v1.2.25Published 7 months ago


A fork of percolate:synced-cron and trever:synced-cron. Timezone implementation that successfully defaults to UTC and is backwards compatible to percolate:synced-cron. A simple cron system for Meteor. It supports syncronizing jobs between multiple processes. In other words, if you add a job that runs every hour and your deployment consists of multiple app servers, only one of the app servers will execute the job each time (whichever tries first).


$ meteor add drcontacts:timezoned-synced-cron



To write a cron job, give it a unique name, a schedule an a function to run like below. SyncedCron uses the fantastic later.js library behind the scenes. A Later.js parse object is passed into the schedule call that gives you a huge amount of flexibility for scheduling your jobs, see the documentation.

2  name: 'Crunch some important numbers for the marketing department',
3  timezone: 'Australia/Sydney',
4  // Optionally set a positive offset if you wish to 'snooze' a schedule
5  offset: 30 * 60 * 100,
6  context: {
7    userID: 'xyz'
8  },
9  schedule: function(parser) {
10    this.magic = true // Context is accesible here as this context.
11    // parser is a later.parse object
12    return parser.text('every 2 hours');
13  },
14  job: function() {
15    console.log(this.userID) // Context Object becomes this argument
16    console.log(this.magic) /
17    var numbersCrunched = CrushSomeNumbers();
18    return numbersCrunched;
19  }

To start processing your jobs, somewhere in your project add:



SyncedCron uses a collection called cronHistory to syncronize between processes. This also serves as a useful log of when jobs ran along with their output or error. A sample item looks like:

1{ _id: 'wdYLPBZp5zzbwdfYj',
2  intendedAt: Sun Apr 13 2014 17:34:00 GMT-0700 (MST),
3  finishedAt: Sun Apr 13 2014 17:34:01 GMT-0700 (MST),
4  name: 'Crunch some important numbers for the marketing department',
5  startedAt: Sun Apr 13 2014 17:34:00 GMT-0700 (MST),
6  result: '1982 numbers crunched'

Call SyncedCron.nextScheduledAtDate(jobName) to find the date that the job referenced by jobName will run next.

Call SyncedCron.remove(jobName) to remove and stop running the job referenced by jobName.

Call SyncedCron.stop() to remove and stop all jobs.

Call SyncedCron.pause() to stop all jobs without removing them. The existing jobs can be rescheduled (i.e. restarted) with SyncedCron.start().

Capturing user timezones

Use em0ney:jstz to capture your user's timezone string. Save this to their user profile and even allow them to edit it using joshowens:timezone-picker. Good blog post by Josh Owens on timezones in meteor.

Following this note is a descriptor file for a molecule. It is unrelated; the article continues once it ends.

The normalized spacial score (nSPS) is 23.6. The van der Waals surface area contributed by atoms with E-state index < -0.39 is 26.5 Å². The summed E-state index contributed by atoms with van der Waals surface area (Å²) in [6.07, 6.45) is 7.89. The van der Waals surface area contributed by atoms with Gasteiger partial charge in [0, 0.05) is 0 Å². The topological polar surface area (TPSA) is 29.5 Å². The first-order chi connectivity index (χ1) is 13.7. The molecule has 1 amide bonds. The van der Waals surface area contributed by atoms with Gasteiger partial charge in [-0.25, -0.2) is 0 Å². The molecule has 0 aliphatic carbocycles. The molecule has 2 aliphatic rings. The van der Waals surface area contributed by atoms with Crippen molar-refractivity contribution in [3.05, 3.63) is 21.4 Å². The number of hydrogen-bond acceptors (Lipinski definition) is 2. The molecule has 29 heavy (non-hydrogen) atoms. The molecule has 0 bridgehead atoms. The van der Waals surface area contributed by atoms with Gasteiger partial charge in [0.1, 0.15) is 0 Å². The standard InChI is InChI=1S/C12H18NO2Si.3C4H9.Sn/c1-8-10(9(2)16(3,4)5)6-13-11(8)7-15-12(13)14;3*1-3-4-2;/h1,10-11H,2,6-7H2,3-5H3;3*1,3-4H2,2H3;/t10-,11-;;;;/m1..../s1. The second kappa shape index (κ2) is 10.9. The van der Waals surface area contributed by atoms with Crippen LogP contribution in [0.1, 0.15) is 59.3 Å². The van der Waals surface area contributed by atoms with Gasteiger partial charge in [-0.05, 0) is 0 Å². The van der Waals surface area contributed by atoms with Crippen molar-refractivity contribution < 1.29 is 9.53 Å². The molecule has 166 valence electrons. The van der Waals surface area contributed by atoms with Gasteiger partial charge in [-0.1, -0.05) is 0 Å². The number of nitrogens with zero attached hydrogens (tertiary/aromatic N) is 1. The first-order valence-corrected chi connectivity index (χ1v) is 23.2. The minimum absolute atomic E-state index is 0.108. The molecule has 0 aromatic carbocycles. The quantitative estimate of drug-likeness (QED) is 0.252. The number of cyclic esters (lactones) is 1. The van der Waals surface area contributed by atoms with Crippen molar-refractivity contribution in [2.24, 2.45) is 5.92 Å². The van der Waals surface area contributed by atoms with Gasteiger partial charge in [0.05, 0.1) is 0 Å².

2  name: 'User Defined Job',
3  timezone: 'Australia/Sydney',
4  ...

Then use this timezone configuration in your jobs, wherever their schedules are set by a user.


You can configure SyncedCron with the config method. Defaults are:

1  SyncedCron.config({
2    // Log job run details to console
3    log: true,
5    // Use a custom logger function (defaults to Meteor's logging package)
6    logger: null
8    // Name of collection to use for synchronisation and logging
9    collectionName: 'cronHistory',
11    // Default to localTime
12    // Options: 'utc', 'localtime', or specific timezones 'America/New_York'
13    // Will be applied to jobs with no timezone defined
14    timezone: 'utc',
16    /*
17      TTL in seconds for history records in collection to expire
18      NOTE: Unset to remove expiry but ensure you remove the index from
19      mongo by hand
21      ALSO: SyncedCron can't use the `_ensureIndex` command to modify
22      the TTL index. The best way to modify the default value of
23      `collectionTTL` is to remove the index by hand (in the mongo shell
24      run `db.cronHistory.dropIndex({startedAt: 1})`) and re-run your
25      project. SyncedCron will recreate the index with the updated TTL.
26    */
27    collectionTTL: 172800
28  });


SyncedCron uses Meteor's logging package by default. If you want to use your own logger (for sending to other consumers or similar) you can do so by configuring the logger option.

SyncedCron expects a function as logger, and will pass arguments to it for you to take action on.

1var MyLogger = function(opts) {
2  console.log('Level', opts.level);
3  console.log('Message', opts.message);
4  console.log('Tag', opts.tag);
8  logger: MyLogger
11SyncedCron.add({ name: 'Test Job', ... });

The opts object passed to MyLogger above includes level, message, and tag.

  • level will be one of info, warn, error, debug.
  • message is something like Scheduled "Test Job" next run @Fri Mar 13 2015 10:15:00 GMT+0100 (CET).
  • tag will always be "SyncedCron" (handy for filtering).


Beware, SyncedCron probably won't work as expected on certain shared hosting providers that shutdown app instances when they aren't receiving requests (like Heroku's free dyno tier or Meteor free galaxy).


Write some code. Write some tests. To run the tests, do:

$ meteor test-packages ./


MIT. (c) Percolate Studio, maintained by Zoltan Olah (@zol).

Synced Cron was developed as part of the Verso project.